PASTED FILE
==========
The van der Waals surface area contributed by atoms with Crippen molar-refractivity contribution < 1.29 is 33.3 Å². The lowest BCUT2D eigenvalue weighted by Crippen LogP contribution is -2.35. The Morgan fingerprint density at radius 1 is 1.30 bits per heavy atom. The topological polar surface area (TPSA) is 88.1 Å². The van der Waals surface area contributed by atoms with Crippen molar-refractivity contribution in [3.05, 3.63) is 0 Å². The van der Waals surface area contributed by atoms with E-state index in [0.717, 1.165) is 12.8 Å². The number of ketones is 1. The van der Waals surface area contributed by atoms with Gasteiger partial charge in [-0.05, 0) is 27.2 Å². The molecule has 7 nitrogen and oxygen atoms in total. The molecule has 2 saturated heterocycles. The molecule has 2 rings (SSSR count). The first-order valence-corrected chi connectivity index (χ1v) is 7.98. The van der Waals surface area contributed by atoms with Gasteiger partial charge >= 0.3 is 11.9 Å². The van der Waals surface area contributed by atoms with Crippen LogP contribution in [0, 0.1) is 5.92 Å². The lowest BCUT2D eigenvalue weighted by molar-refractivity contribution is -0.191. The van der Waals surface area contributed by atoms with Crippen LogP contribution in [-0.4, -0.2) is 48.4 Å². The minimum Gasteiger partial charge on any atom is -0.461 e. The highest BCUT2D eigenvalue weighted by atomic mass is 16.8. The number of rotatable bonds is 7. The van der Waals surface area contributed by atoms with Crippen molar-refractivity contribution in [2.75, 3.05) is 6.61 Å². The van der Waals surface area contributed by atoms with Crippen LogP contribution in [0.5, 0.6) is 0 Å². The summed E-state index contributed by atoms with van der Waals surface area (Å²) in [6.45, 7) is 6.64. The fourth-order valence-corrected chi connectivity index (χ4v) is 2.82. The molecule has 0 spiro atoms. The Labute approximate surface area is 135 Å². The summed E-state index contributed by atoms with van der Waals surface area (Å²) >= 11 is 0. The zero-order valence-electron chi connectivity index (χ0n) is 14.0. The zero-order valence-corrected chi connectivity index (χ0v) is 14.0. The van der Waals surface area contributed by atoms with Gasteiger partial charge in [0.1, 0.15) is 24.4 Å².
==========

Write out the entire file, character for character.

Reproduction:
The van der Waals surface area contributed by atoms with Crippen molar-refractivity contribution < 1.29 is 33.3 Å². The lowest BCUT2D eigenvalue weighted by Crippen LogP contribution is -2.35. The Morgan fingerprint density at radius 1 is 1.30 bits per heavy atom. The topological polar surface area (TPSA) is 88.1 Å². The van der Waals surface area contributed by atoms with Crippen molar-refractivity contribution in [3.05, 3.63) is 0 Å². The van der Waals surface area contributed by atoms with E-state index in [0.717, 1.165) is 12.8 Å². The number of ketones is 1. The van der Waals surface area contributed by atoms with Gasteiger partial charge in [-0.05, 0) is 27.2 Å². The molecule has 7 nitrogen and oxygen atoms in total. The molecule has 2 saturated heterocycles. The molecule has 2 rings (SSSR count). The first-order valence-corrected chi connectivity index (χ1v) is 7.98. The van der Waals surface area contributed by atoms with Gasteiger partial charge >= 0.3 is 11.9 Å². The van der Waals surface area contributed by atoms with Crippen LogP contribution in [0, 0.1) is 5.92 Å². The lowest BCUT2D eigenvalue weighted by molar-refractivity contribution is -0.191. The van der Waals surface area contributed by atoms with Crippen LogP contribution in [-0.4, -0.2) is 48.4 Å². The minimum Gasteiger partial charge on any atom is -0.461 e. The highest BCUT2D eigenvalue weighted by atomic mass is 16.8. The number of rotatable bonds is 7. The van der Waals surface area contributed by atoms with Crippen molar-refractivity contribution in [2.75, 3.05) is 6.61 Å². The van der Waals surface area contributed by atoms with Crippen LogP contribution in [0.5, 0.6) is 0 Å². The summed E-state index contributed by atoms with van der Waals surface area (Å²) in [6.45, 7) is 6.64. The fourth-order valence-corrected chi connectivity index (χ4v) is 2.82. The molecule has 0 spiro atoms. The Labute approximate surface area is 135 Å². The summed E-state index contributed by atoms with van der Waals surface area (Å²) >= 11 is 0. The zero-order valence-electron chi connectivity index (χ0n) is 14.0. The zero-order valence-corrected chi connectivity index (χ0v) is 14.0. The van der Waals surface area contributed by atoms with Gasteiger partial charge in [0.1, 0.15) is 24.4 Å².